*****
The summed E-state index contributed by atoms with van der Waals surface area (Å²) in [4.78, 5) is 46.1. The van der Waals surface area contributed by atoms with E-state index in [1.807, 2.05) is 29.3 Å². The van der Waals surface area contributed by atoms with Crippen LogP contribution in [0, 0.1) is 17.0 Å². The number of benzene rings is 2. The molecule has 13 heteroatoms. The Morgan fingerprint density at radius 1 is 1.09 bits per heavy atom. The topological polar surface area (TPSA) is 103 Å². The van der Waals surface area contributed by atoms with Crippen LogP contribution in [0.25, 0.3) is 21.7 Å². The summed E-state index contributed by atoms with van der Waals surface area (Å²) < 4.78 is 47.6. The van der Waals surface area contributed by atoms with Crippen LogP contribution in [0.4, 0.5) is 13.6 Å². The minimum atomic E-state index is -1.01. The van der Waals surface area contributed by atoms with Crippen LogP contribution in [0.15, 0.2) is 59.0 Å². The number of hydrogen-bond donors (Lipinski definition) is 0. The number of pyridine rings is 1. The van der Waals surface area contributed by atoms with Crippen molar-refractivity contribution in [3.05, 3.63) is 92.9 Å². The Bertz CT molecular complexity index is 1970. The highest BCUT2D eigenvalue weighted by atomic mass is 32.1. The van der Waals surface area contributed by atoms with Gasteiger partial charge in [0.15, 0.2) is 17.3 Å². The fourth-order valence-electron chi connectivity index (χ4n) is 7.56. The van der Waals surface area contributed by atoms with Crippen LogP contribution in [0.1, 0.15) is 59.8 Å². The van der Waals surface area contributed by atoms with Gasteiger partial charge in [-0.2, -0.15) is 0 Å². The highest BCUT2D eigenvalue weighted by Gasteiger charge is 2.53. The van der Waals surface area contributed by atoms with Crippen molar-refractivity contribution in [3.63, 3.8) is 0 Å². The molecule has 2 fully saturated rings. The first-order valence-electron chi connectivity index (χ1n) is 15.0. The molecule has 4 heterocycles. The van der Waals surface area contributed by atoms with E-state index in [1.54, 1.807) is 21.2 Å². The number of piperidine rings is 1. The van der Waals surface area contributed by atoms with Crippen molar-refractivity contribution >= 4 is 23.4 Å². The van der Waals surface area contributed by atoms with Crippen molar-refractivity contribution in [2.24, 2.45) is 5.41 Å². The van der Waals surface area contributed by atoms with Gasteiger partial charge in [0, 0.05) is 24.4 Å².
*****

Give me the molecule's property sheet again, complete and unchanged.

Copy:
The summed E-state index contributed by atoms with van der Waals surface area (Å²) in [4.78, 5) is 46.1. The van der Waals surface area contributed by atoms with E-state index in [1.807, 2.05) is 29.3 Å². The van der Waals surface area contributed by atoms with Crippen LogP contribution in [0, 0.1) is 17.0 Å². The number of benzene rings is 2. The molecule has 13 heteroatoms. The Morgan fingerprint density at radius 1 is 1.09 bits per heavy atom. The topological polar surface area (TPSA) is 103 Å². The van der Waals surface area contributed by atoms with Crippen LogP contribution in [0.25, 0.3) is 21.7 Å². The summed E-state index contributed by atoms with van der Waals surface area (Å²) < 4.78 is 47.6. The van der Waals surface area contributed by atoms with Crippen LogP contribution in [0.4, 0.5) is 13.6 Å². The minimum atomic E-state index is -1.01. The van der Waals surface area contributed by atoms with Crippen LogP contribution in [0.15, 0.2) is 59.0 Å². The number of hydrogen-bond donors (Lipinski definition) is 0. The number of pyridine rings is 1. The van der Waals surface area contributed by atoms with Crippen molar-refractivity contribution in [3.05, 3.63) is 92.9 Å². The Bertz CT molecular complexity index is 1970. The highest BCUT2D eigenvalue weighted by atomic mass is 32.1. The van der Waals surface area contributed by atoms with Gasteiger partial charge in [0.15, 0.2) is 17.3 Å². The fourth-order valence-electron chi connectivity index (χ4n) is 7.56. The van der Waals surface area contributed by atoms with Crippen LogP contribution in [0.1, 0.15) is 59.8 Å². The van der Waals surface area contributed by atoms with Gasteiger partial charge in [-0.2, -0.15) is 0 Å². The highest BCUT2D eigenvalue weighted by Gasteiger charge is 2.53. The van der Waals surface area contributed by atoms with Crippen molar-refractivity contribution in [3.63, 3.8) is 0 Å². The molecule has 2 fully saturated rings. The first-order valence-electron chi connectivity index (χ1n) is 15.0. The molecule has 4 heterocycles. The van der Waals surface area contributed by atoms with E-state index in [1.54, 1.807) is 21.2 Å². The number of piperidine rings is 1. The van der Waals surface area contributed by atoms with Crippen molar-refractivity contribution >= 4 is 23.4 Å². The van der Waals surface area contributed by atoms with Crippen molar-refractivity contribution in [2.24, 2.45) is 5.41 Å². The van der Waals surface area contributed by atoms with Gasteiger partial charge in [0, 0.05) is 24.4 Å².